AP: I see that people are searching for something interesting, and their reaction depends on how information is presented to them. If you focus on details of technology development, financing issues and challenges that astronauts face, that can get boring and seem like it’s very far away. When you show how space directly affects people’s lives, show them space as a source of inspiration– their eyes light up.
This is especially true when they realize that they can influence this process– intellectually, financially or by direct participation. It’s like making Marvel comics real! If they can be a part of it, they are eager to step up to the challenge. The space colonization endeavor is really a new, unprecedented type of collaboration.
I think people are tired of the emptiness of social media. What’s the point of showing off and getting a few thousand followers, if that’s all that will be left after you’re gone? What they really want is to make an impact on the future of humanity and the planet, something that will last for generations.
The space city itself is more than a technological challenge. On the one hand, it’s a new economy that will provide a unique professional opportunity for every field– medical, engineering, technical, entrepreneurial, cultural. On a different level, it’s a metaphor for a new era in human evolution, a new purpose for people’s lives.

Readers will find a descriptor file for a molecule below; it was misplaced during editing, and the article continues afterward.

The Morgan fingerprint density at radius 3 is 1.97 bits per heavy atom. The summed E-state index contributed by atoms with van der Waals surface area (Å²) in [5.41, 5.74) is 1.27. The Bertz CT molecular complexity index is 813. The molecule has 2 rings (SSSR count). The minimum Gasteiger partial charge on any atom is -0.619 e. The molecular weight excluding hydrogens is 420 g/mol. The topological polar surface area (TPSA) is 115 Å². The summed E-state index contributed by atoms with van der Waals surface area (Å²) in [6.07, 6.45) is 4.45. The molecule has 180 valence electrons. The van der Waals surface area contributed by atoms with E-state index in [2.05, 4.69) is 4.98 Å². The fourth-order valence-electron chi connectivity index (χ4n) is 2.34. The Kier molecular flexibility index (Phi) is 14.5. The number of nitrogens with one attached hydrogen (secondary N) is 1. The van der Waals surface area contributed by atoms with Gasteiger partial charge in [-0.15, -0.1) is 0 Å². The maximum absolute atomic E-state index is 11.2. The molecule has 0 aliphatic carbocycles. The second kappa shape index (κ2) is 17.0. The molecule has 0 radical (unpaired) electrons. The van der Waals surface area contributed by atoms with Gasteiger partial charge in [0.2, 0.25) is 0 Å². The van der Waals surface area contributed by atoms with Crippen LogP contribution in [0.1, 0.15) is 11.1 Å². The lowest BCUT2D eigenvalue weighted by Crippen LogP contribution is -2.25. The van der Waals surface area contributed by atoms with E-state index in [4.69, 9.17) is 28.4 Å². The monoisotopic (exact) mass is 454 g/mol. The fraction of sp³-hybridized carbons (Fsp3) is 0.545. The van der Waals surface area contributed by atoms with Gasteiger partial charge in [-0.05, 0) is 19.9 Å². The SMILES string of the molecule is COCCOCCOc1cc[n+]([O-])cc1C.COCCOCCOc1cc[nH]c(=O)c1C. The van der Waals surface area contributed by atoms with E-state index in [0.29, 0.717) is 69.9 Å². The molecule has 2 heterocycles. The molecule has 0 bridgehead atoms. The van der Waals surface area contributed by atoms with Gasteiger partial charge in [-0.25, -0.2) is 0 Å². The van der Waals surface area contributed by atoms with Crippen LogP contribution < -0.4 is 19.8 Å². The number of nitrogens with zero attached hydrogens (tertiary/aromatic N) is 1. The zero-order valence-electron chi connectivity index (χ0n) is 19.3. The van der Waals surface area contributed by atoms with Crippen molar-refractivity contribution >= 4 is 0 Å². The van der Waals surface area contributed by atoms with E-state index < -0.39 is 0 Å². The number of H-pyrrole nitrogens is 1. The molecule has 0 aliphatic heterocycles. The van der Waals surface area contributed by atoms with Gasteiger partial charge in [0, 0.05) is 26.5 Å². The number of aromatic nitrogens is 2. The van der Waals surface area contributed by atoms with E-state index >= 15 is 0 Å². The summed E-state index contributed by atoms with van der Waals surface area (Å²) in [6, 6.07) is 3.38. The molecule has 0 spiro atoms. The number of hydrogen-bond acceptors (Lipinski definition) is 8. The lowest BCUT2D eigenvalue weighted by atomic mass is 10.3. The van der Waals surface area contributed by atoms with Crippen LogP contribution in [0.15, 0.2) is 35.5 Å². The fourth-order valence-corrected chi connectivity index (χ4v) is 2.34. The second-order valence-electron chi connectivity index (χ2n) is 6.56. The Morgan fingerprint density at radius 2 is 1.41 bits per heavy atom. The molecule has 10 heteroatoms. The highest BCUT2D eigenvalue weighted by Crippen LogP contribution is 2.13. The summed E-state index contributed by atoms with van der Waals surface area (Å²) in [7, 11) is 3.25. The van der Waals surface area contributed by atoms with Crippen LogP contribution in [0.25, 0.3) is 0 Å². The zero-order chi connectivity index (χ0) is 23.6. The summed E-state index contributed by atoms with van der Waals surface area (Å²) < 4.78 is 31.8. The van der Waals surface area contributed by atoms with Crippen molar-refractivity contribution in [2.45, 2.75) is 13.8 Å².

Independence from Earth
UT: You wrote that at the later stages of increased space city autonomy, these city-states will gain independence from Earth governments. Do you believe this will be a seamless process? Won’t the mother countries fight to retain their space colonies?
AP: I believe, and this is one of my goals as well, that there will be a shift in the mindset. We are still living in a very competitive society, but transitioning to a contributing society. We are used to saying, ok, these 100 acres are mine and these are yours. It’s amusing when people try to apply this dealing to space, which clearly belongs equally to everyone.
I hope that countries will be united in space, regardless of religion and politics, but the way this will turn out depends on us – whether we’ll be entrenched in colonies separated by borders, or sharing space as human beings who are citizens of one community.
UT: What is your personal dream of space?
AP: My personal dream is to inspire every human with the vision of life in space and to build the first space city. I want to make space travel as easy and approachable as buying a ticket from New York to London.
UT: What are your favorite portrayals of space life in books or movies? Something that really reflects the way you imagine space.
AP: Actually, I am currently writing a script for my own space film, as well as a fiction book about a girl’s space journey. What I don’t like about most sci-fi movies is that they portray space as a harsh and hostile environment, while it’s a source of great inspiration and value for humanity. My favorite ones are still Star Wars and The Hitchhiker’s Guide to the Galaxy. They are closer to my idea of how life in space could be – not always friendly, but exciting and adventurous.
Here, you can listen to the Technotopia talk with Aliya Prokofieva.